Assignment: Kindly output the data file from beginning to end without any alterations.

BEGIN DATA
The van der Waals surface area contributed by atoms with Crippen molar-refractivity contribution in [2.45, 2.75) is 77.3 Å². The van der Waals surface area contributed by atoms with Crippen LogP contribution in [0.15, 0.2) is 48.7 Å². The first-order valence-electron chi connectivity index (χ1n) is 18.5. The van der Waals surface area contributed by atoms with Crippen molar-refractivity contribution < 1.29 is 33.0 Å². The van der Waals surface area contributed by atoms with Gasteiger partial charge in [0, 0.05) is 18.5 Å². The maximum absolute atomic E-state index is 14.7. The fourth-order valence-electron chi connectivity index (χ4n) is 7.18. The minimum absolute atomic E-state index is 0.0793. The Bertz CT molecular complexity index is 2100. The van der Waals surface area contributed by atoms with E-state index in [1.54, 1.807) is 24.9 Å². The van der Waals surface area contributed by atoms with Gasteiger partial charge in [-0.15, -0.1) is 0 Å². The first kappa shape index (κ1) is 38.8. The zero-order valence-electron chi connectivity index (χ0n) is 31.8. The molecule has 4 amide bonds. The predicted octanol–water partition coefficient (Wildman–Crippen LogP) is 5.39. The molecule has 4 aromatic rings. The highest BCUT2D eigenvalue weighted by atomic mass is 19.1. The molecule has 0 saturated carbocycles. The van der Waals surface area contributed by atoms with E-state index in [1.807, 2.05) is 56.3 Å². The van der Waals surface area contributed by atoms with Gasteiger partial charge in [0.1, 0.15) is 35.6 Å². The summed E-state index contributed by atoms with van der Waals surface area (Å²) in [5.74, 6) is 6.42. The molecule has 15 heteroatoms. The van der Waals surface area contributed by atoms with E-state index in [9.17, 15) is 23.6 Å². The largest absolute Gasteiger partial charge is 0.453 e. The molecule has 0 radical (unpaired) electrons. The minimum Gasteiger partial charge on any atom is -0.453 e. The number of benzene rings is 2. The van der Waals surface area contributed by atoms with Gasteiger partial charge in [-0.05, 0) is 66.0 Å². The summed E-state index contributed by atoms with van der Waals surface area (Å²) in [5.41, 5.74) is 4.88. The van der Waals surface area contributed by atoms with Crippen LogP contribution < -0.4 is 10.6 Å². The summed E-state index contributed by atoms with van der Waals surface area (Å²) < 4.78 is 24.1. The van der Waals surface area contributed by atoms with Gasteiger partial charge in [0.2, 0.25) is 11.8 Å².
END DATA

The van der Waals surface area contributed by atoms with Crippen molar-refractivity contribution in [2.45, 2.75) is 77.3 Å². The van der Waals surface area contributed by atoms with Crippen LogP contribution in [0.15, 0.2) is 48.7 Å². The first-order valence-electron chi connectivity index (χ1n) is 18.5. The van der Waals surface area contributed by atoms with Crippen molar-refractivity contribution < 1.29 is 33.0 Å². The van der Waals surface area contributed by atoms with Gasteiger partial charge in [0, 0.05) is 18.5 Å². The maximum absolute atomic E-state index is 14.7. The fourth-order valence-electron chi connectivity index (χ4n) is 7.18. The minimum absolute atomic E-state index is 0.0793. The Bertz CT molecular complexity index is 2100. The van der Waals surface area contributed by atoms with E-state index in [1.54, 1.807) is 24.9 Å². The van der Waals surface area contributed by atoms with Gasteiger partial charge in [-0.15, -0.1) is 0 Å². The first kappa shape index (κ1) is 38.8. The zero-order valence-electron chi connectivity index (χ0n) is 31.8. The molecule has 4 amide bonds. The predicted octanol–water partition coefficient (Wildman–Crippen LogP) is 5.39. The molecule has 4 aromatic rings. The highest BCUT2D eigenvalue weighted by atomic mass is 19.1. The molecule has 0 saturated carbocycles. The van der Waals surface area contributed by atoms with E-state index in [1.807, 2.05) is 56.3 Å². The van der Waals surface area contributed by atoms with Gasteiger partial charge in [0.1, 0.15) is 35.6 Å². The summed E-state index contributed by atoms with van der Waals surface area (Å²) in [5.74, 6) is 6.42. The molecule has 15 heteroatoms. The van der Waals surface area contributed by atoms with E-state index in [9.17, 15) is 23.6 Å². The largest absolute Gasteiger partial charge is 0.453 e. The molecule has 0 radical (unpaired) electrons. The minimum Gasteiger partial charge on any atom is -0.453 e. The number of benzene rings is 2. The van der Waals surface area contributed by atoms with Gasteiger partial charge in [-0.05, 0) is 66.0 Å². The summed E-state index contributed by atoms with van der Waals surface area (Å²) in [5.41, 5.74) is 4.88. The van der Waals surface area contributed by atoms with Crippen LogP contribution < -0.4 is 10.6 Å². The summed E-state index contributed by atoms with van der Waals surface area (Å²) < 4.78 is 24.1. The van der Waals surface area contributed by atoms with Gasteiger partial charge in [0.2, 0.25) is 11.8 Å².